Tapping EDS to address a public health crisis
As the Zika virus continues to spread, The Salvation Army mobilizes.
By Mindy Farabee –
Fire, floods, earthquakes, tornados—now add mosquitos to the list. This month, The Salvation Army’s disaster services teams plan to deploy in Puerto Rico, to lend a major hand as the island battles against one of the region’s largest outbreaks of the expanding Zika virus.
While many who become infected with Zika exhibit mild to no symptoms, for a vulnerable subset of the population, its effects can be devastating. The virus, which is known to cause severe birth defects like microcephaly and is correlated with increased incidents of the autoimmune disease Guillain-Barre syndrome, originated in Uganda’s Zika Forest in the mid-1940s. Fast forward to 2016, and Zika has spread to 65 countries around the globe, where it experienced explosive growth in the Americas over the past year—particularly Brazil, site of this summer’s Olympic games.
For the time being, Brazil appears to have dramatically reduced the level of its outbreak. By contrast, as of September, at least 15,000 cases had been reported in Puerto Rico. By year’s end, the Centers for Disease Control and Prevention (CDC) estimates that as much as 25 percent of its population could contract the virus.
Michael Orfitelli, Disaster Services Coordinator for the Eastern Territory, traveled to Puerto Rico in mid-June to meet with local EDS Director Miguel Rivera, the Department of Health and the CDC in Puerto Rico. Response discussions continue, but plans include 40,000 robust prevention kits, which will be distributed primarily to pregnant women, children, the elderly and the homeless in conjunction with Puerto Rico’s health department and its state agency for emergency management, Rivera said.
The Army will partner with AmeriCares, a Connecticut nonprofit, which will supply repellent and information for the project.
It’s just one example of how the Army’s disaster services ministries have stepped up in new and creative ways. “The lines between disaster services and social services have blurred in the past 10 years, as we have used our trained volunteer base, our ability to respond to crisis and our commitment to local community response to broaden our core services,” Orfitelli said.
The Army’s national EDS training program, an ongoing curriculum design initiative which began in the early 2000s, has helped drive this capacity to respond nimbly to any number of urgent situations. A huge undertaking that involved EDS directors from each of the U.S. territories working together with numerous managers and consultants, the curriculum overhaul was a years-long endeavor funded by a multi-million dollar grant from the Lily Foundation. Updating and other refinements to the training continue.
A cascade of factors are contributing to the 1,500-a-week rate of new infections plaguing Puerto Rico, which earlier this summer congress helped prevent from sliding into bankruptcy. But, as NPR reported, one factor complicating many others is a legacy of mistrust between residents and their government officials. That’s something The Salvation Army is well-positioned to address.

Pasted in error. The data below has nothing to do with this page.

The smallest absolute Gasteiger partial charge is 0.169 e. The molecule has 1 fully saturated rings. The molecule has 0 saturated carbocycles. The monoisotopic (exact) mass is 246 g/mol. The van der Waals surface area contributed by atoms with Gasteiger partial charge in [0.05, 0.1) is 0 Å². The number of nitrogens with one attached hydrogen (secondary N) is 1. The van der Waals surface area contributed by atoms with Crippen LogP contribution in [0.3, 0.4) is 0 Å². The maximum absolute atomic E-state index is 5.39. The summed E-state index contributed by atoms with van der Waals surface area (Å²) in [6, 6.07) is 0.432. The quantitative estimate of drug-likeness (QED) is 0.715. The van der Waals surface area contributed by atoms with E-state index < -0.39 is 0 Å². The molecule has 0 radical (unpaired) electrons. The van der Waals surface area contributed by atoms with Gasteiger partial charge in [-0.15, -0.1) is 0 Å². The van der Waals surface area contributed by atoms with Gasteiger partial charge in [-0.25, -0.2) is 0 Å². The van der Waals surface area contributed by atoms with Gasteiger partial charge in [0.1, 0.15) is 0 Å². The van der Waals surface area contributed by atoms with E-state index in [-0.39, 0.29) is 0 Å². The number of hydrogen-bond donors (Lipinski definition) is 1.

“I believe the reason that the Department of Health and the CDC in Puerto Rico are anxious to work with us is because we have a presence in many communities and yes, we are a trusted agency,” Orfitelli said. “We have a [memorandum of understanding] already in place with the Commonwealth of Puerto Rico for many aspects of mass care.”
Perhaps the biggest takeaway here will be the educational outreach, Orfitelli said of the Puerto Rican response, which will also address various ways that Zika can be transmitted and what steps can be taken to reduce risk.
“In the short term you need to put a Band-Aid on things and [agencies are] doing exactly that,” said Dr. Eileen Natuzzi, a general surgeon and public health researcher in San Diego State University’s Graduate School of Public Health. “Longer term, it gets a lot more complicated and a lot more difficult because you need political capital.”
Although scientists are currently running clinical trials, as of yet there is no vaccine for Zika, Natuzzi points out, as there exists none for dengue or chikungunya. In the absence of congressional action, the White House set aside $81 million to further fund that research, but “every one of the variables that potentially contributes to this—urbanization, environmental changes and climate change—they are not going away,” Natuzzi said. “So if not this disease, what disease is next?”
This past February, the World Health Organization declared the virus an international health emergency. At this point, Florida is the only state in the U.S. to report local transmission of the virus, with over 40 such cases found in two Miami neighborhoods. Roughly 3,000 cases have popped up across the U.S. overall, the vast majority acquired while traveling abroad (the disease can also be sexually transmitted—an “unprecedented” aspect of this virus). In August, the CDC issued a travel advisory against the Miami areas where local transmission has been occurring, the first time the agency has ever done so for a destination within the United States.
Florida health officials remain convinced their aggressive response will substantially contain this outbreak. Yet ultimately odds are the virus will spread to mosquito populations in other parts of the country, Natuzzi said. When it does, geography will play a major role in who is most affected, with the hot, humid southern U.S. likely to see higher rates of infection. But poverty will play a substantial role as well, according to Baton Rouge Commander Captain Brett Meredith.
“When you don’t have air conditioning, and you don’t have a sealed home,” Meredith said, “everything from malaria to West Nile to the Zika virus are very serious hazards.”